Protections for Trademark and Geographic Indications:
CIPR seeks legislative reforms in all countries of the region to support the following positions:
a. Procedures to Grant Well-known Trademark Status – CIPR advocates for procedures to review and grant well-known trademark status in conformity with international standards.
b. Opposition Procedures – CIPR advocates for amended trademark laws and trademark registration procedures to allow formal opposition procedures; a publicly accessible, promptly published, and comprehensive database of registered trademarks and pending applications; and a listing of standing requirements for plaintiffs in non-use cancellation proceedings.
c. Domain Names – CIPR advocates for legislation and regulations to implement an effective domain name dispute resolution system in the .ru TLD, consistent with international norms and to address possible trademark protection concerns raised by the introduction of Cyrillic domain names in the Russian Federation and in other countries of the region.
d. Trade Names – CIPR advocates for legislation to ensure that trade name owners can challenge infringing trade names.
e. Mandatory Trademark License Recordal – CIPR advocates for legislation to remove mandatory trademark license recordal requirements in line with Russia’s obligations under the Singapore Trademark Agreement, to ensure that recordal is not required for licenses to be valid and/or for use by the licensee to inure to the trademark owner.
f. Geographic Indications – CIPR advocates for language in the trademark laws of Russia and other countries in the region that complies with the principle of first-in-time/first-in-right and the 2005 WTO Panel Decision on geographic indications (and specifically to provide for the refusal of a geographic indication if it conflicts with a registered trademark).
Protections Against Parallel Imports
CIPR opposes parallel imports because they infringe on the rights of the legal trademark owner and increase the risk of lower quality goods and counterfeits to enter the marketplace. CIPR has advocated the adoption of a national exhaustion of rights standard and a regional exhaustion of rights standard for the Customs Union (Russia, Belarus and Kazakhstan), which was adopted in 2012. However, “grey market” importers have been lobbying the Russian parliament to support legislation to identify exceptions to law and provide more favorable treatment.
Commercial Secrets and Tech Transfer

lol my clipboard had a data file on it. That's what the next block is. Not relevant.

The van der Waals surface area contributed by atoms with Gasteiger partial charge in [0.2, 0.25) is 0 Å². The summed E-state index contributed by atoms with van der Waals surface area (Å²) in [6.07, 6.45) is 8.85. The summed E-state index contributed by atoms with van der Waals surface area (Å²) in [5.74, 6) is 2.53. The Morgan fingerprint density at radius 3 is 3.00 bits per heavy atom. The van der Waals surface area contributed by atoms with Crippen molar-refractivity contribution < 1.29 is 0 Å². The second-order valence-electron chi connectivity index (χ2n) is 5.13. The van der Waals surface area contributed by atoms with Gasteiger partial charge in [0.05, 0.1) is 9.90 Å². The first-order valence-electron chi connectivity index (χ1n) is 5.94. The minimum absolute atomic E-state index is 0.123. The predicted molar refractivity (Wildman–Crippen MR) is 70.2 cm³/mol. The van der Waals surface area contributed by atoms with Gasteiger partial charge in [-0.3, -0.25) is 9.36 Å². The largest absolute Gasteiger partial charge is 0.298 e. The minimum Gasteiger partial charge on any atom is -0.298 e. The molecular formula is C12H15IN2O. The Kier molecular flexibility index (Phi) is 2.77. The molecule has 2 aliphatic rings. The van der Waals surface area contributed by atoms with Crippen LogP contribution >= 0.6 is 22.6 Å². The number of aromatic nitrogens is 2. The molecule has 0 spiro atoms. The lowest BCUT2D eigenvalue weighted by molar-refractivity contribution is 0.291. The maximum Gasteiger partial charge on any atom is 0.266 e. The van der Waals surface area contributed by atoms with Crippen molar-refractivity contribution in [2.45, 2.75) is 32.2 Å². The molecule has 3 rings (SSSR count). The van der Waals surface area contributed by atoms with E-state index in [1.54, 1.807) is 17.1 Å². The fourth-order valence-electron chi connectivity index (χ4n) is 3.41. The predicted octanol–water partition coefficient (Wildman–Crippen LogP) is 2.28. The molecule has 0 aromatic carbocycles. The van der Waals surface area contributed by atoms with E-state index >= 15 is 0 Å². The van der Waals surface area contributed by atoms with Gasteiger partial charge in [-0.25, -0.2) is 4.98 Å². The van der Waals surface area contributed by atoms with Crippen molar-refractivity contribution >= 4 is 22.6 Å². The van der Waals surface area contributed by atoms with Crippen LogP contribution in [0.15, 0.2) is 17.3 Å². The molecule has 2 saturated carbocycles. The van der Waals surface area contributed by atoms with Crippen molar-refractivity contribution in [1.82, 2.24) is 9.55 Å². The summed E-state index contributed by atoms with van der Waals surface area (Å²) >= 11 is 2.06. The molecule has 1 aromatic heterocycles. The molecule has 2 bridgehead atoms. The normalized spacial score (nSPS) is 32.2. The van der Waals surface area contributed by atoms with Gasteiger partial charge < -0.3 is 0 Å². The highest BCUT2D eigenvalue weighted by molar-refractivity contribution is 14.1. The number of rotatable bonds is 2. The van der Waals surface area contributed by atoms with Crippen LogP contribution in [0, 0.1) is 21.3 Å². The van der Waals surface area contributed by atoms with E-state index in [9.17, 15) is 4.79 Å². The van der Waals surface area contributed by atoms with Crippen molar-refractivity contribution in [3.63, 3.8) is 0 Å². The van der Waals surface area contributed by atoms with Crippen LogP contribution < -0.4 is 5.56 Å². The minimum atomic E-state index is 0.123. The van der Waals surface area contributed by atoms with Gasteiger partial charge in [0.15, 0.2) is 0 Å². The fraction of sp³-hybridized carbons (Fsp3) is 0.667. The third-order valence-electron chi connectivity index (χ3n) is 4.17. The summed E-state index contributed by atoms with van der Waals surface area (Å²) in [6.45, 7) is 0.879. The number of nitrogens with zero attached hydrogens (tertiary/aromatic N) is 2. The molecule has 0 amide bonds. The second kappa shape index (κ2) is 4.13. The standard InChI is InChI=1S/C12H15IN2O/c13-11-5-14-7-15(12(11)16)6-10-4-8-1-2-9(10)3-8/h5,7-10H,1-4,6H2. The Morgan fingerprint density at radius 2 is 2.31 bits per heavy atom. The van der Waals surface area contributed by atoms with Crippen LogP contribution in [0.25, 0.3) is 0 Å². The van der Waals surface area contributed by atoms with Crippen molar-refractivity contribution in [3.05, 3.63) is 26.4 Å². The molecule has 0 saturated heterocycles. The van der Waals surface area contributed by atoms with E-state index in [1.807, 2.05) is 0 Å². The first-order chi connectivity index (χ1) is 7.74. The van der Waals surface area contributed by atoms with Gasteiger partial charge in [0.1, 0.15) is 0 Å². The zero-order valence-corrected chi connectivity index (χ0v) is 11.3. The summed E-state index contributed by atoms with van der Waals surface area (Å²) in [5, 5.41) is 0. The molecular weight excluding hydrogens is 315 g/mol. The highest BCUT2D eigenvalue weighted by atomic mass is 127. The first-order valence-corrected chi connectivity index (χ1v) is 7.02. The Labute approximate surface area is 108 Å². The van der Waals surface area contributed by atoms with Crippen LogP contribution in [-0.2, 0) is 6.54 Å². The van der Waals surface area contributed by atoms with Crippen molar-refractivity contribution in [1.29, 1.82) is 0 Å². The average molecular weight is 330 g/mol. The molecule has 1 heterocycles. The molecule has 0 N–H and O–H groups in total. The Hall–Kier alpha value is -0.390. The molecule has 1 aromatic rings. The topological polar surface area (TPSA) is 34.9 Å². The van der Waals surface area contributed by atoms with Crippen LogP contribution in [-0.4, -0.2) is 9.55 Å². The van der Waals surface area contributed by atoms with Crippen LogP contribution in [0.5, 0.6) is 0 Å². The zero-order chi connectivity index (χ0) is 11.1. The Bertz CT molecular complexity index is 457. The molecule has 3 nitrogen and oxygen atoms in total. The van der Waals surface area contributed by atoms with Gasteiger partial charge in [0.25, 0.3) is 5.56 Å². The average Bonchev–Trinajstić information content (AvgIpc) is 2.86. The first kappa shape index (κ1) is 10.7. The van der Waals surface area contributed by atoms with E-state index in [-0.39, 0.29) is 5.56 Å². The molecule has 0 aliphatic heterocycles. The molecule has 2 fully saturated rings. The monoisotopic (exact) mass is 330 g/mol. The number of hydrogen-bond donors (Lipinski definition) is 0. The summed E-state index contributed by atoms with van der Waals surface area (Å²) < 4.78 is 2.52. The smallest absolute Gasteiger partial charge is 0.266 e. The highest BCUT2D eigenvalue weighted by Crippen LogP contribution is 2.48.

CIPR advocates for better protections for commercial secrets and laws regulating technology transfers that provides effective IPR protections and will help to promote innovative economies in the countries in the region. More foreign investment in Eurasia will likely occur as more countries enter the WTO. Ukraine, Moldova, Kyrgyzstan, and Georgia are already members. In 2012, Russia completed the WTO accession process and became a WTO member. Kazakhstan will likely follow in 2013. IPR protections, including trade secrets, will be critical to maintaining a viable marketplace and investor confidence in the region.
Customs Union – Common IP Protections and TM Registry for Customs
On July 1, 2011, the three members of the Customs Union — Russia, Kazakhstan, and Belarus — removed the internal economic borders between them and internal customs controls were moved to the external border of the Customs Union. The members of the Customs Union are still in the process of establishing a Union-wide trademark registry for customs and developing mechanisms for cooperation among customs officials, as well as between customs officials, rights holders and their representatives, government bodies, other organizations, and individuals on issues pertaining to the registry.
CIPR advocates for the timely completion of the Customs Union’s harmonized IP legal system and a TM registry for customs that meet international standards in 2013. CIPR will work with other rights holders to assist the Customs Union members with transition issues that could negatively impact border protections against the import of counterfeits and parallel imports.
Improved Law Enforcement Practices
CIPR advocates for the following legislative/regulatory/enforcement priorities to combat counterfeiting in the region.
• Mandatory physical destruction of seized counterfeit goods and production equipment, or, alternatively, providing the rights owner the option to assume responsibility for such destruction.
• Improved enforcement practices against producers, distributors, and retailers of counterfeit goods in mainstream and “grey” markets, including an increased number of raids by law enforcement, rapid prosecution of alleged infringers, and the imposition of deterrent sanctions against counterfeiters and pirates.
• Further initiatives to foster law enforcement cooperation on border control issues and marketplace interdictions between Russia, Ukraine, Kazakhstan, and other countries in the region, as well as China, to improve anti-counterfeiting/piracy enforcement measures
• Information and experience exchange between U.S. government officials and government officials in Russia, Ukraine, Kazakhstan, and Belarus, and other countries in the region, on investigatory technology and cooperation.
• Clear civil and criminal rules establishing third party liability for Internet counterfeiting and piracy.
• Improved enforcement against Internet infringers, including the investigation and closure of websites offering counterfeit and pirated products and the prosecution of website operators.